Many if not most painters attempt self-portraits at some point, but how many of them paint self-portraits exclusively? At The Morning News, a gallery of self-portrait maven Haley Hasler’s work.
"One of the most rewarding parts of reading Jane Eyre as a thirteen-year-old Midwesterner is taking a wild shot in the dark at the meaning of all of the untranslated French passages." Mallory Ortberg at The Toast takes a shot at translating some of Jane Eyre's trickier passages. Bonus: here are a bunch of reasons why Mr. Rochester is a creep.
Did David Foster Wallace predict our anxiety over selfies? At The Wire, Danielle Wiener-Bronner argues that Wallace was prescient in Infinite Jest. Although videophony, his concept of video-chatting, isn't the same thing as a selfie, the paranoia over looking good is strikingly current. "This sort of appearance check was no more resistible than a mirror. But the experience proved almost universally horrifying. People were horrified at how their own faces appeared on a TP screen."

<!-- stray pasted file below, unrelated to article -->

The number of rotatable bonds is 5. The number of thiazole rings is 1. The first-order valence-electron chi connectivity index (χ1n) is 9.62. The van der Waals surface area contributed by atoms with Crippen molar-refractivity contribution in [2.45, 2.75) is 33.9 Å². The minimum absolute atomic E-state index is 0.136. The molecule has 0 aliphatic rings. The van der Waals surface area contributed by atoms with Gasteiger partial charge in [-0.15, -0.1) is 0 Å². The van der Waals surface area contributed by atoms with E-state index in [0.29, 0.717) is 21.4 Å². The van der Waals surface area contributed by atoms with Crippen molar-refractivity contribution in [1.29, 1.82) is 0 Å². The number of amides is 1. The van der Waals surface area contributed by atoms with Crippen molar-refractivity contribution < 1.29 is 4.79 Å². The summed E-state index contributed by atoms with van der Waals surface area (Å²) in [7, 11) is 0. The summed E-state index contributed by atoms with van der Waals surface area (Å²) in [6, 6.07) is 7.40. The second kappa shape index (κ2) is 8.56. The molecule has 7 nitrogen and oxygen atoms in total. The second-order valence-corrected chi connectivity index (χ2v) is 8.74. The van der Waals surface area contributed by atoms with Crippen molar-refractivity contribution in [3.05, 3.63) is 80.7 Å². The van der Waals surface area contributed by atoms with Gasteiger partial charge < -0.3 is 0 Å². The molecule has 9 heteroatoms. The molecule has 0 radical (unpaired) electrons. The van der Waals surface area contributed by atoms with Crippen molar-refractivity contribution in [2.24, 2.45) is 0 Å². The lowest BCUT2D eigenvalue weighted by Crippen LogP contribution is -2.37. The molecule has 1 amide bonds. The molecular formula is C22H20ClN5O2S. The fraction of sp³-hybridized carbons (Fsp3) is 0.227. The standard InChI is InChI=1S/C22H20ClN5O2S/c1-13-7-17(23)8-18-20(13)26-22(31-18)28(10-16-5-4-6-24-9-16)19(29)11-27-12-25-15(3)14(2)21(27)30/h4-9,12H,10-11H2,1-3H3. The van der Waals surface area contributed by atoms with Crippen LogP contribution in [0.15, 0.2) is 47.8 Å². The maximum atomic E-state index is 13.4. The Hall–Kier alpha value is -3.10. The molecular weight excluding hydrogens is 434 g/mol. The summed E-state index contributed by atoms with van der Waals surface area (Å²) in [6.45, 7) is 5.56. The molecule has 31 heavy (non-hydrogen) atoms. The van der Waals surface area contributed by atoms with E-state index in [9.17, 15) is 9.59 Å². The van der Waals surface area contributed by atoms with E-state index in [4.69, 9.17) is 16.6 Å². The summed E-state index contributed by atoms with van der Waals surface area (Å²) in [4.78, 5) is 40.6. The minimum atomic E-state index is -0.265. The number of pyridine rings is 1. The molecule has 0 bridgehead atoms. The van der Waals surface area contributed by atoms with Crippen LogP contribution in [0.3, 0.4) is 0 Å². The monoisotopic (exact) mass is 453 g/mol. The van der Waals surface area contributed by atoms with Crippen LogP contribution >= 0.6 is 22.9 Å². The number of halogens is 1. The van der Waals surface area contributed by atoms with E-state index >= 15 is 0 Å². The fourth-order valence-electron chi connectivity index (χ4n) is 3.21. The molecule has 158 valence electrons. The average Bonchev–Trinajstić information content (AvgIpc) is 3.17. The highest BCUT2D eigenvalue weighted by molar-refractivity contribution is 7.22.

Recommended Reading: a piece from the New York Review of Books blog on modern attention spans and what they mean for literature. Hint: it's not looking too promising. Tim Parks closes with a prediction that "the novel of elegant, highly distinct prose, of conceptual delicacy and syntactical complexity, will tend to divide itself up into shorter and shorter sections, offering more frequent pauses where we can take time out. The larger popular novel, or the novel of extensive narrative architecture, will be ever more laden with repetitive formulas, and coercive, declamatory rhetoric to make it easier and easier, after breaks, to pick up, not a thread, but a sturdy cable."